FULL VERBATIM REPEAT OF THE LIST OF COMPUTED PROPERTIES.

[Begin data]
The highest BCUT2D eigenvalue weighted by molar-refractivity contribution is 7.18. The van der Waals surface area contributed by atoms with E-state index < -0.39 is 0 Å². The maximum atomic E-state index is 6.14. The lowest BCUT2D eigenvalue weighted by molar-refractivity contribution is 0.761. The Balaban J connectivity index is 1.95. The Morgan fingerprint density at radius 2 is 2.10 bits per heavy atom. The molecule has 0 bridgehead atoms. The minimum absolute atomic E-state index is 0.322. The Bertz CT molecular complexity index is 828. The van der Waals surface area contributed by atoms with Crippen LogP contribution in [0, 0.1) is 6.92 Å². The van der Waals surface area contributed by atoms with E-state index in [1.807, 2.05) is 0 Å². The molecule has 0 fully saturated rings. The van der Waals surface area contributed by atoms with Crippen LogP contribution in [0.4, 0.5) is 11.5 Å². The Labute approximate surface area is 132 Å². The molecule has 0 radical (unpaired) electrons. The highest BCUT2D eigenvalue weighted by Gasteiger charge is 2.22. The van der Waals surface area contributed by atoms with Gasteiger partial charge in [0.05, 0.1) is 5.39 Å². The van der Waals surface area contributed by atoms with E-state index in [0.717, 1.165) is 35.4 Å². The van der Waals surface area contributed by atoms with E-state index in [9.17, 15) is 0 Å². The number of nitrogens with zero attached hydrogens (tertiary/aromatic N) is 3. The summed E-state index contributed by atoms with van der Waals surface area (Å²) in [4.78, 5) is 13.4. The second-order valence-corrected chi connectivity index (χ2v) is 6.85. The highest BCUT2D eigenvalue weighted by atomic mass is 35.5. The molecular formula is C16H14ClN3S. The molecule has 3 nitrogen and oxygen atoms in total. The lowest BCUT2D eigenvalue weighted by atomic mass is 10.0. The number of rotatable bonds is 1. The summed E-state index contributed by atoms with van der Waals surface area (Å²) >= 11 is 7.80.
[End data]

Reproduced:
The highest BCUT2D eigenvalue weighted by molar-refractivity contribution is 7.18. The van der Waals surface area contributed by atoms with E-state index < -0.39 is 0 Å². The maximum atomic E-state index is 6.14. The lowest BCUT2D eigenvalue weighted by molar-refractivity contribution is 0.761. The Balaban J connectivity index is 1.95. The Morgan fingerprint density at radius 2 is 2.10 bits per heavy atom. The molecule has 0 bridgehead atoms. The minimum absolute atomic E-state index is 0.322. The Bertz CT molecular complexity index is 828. The van der Waals surface area contributed by atoms with Crippen LogP contribution in [0, 0.1) is 6.92 Å². The van der Waals surface area contributed by atoms with E-state index in [1.807, 2.05) is 0 Å². The molecule has 0 fully saturated rings. The van der Waals surface area contributed by atoms with Crippen LogP contribution in [0.4, 0.5) is 11.5 Å². The Labute approximate surface area is 132 Å². The molecule has 0 radical (unpaired) electrons. The highest BCUT2D eigenvalue weighted by Gasteiger charge is 2.22. The van der Waals surface area contributed by atoms with Gasteiger partial charge in [0.05, 0.1) is 5.39 Å². The van der Waals surface area contributed by atoms with E-state index in [0.717, 1.165) is 35.4 Å². The van der Waals surface area contributed by atoms with E-state index in [9.17, 15) is 0 Å². The number of nitrogens with zero attached hydrogens (tertiary/aromatic N) is 3. The summed E-state index contributed by atoms with van der Waals surface area (Å²) in [4.78, 5) is 13.4. The second-order valence-corrected chi connectivity index (χ2v) is 6.85. The highest BCUT2D eigenvalue weighted by atomic mass is 35.5. The molecular formula is C16H14ClN3S. The molecule has 3 nitrogen and oxygen atoms in total. The lowest BCUT2D eigenvalue weighted by atomic mass is 10.0. The number of rotatable bonds is 1. The summed E-state index contributed by atoms with van der Waals surface area (Å²) >= 11 is 7.80.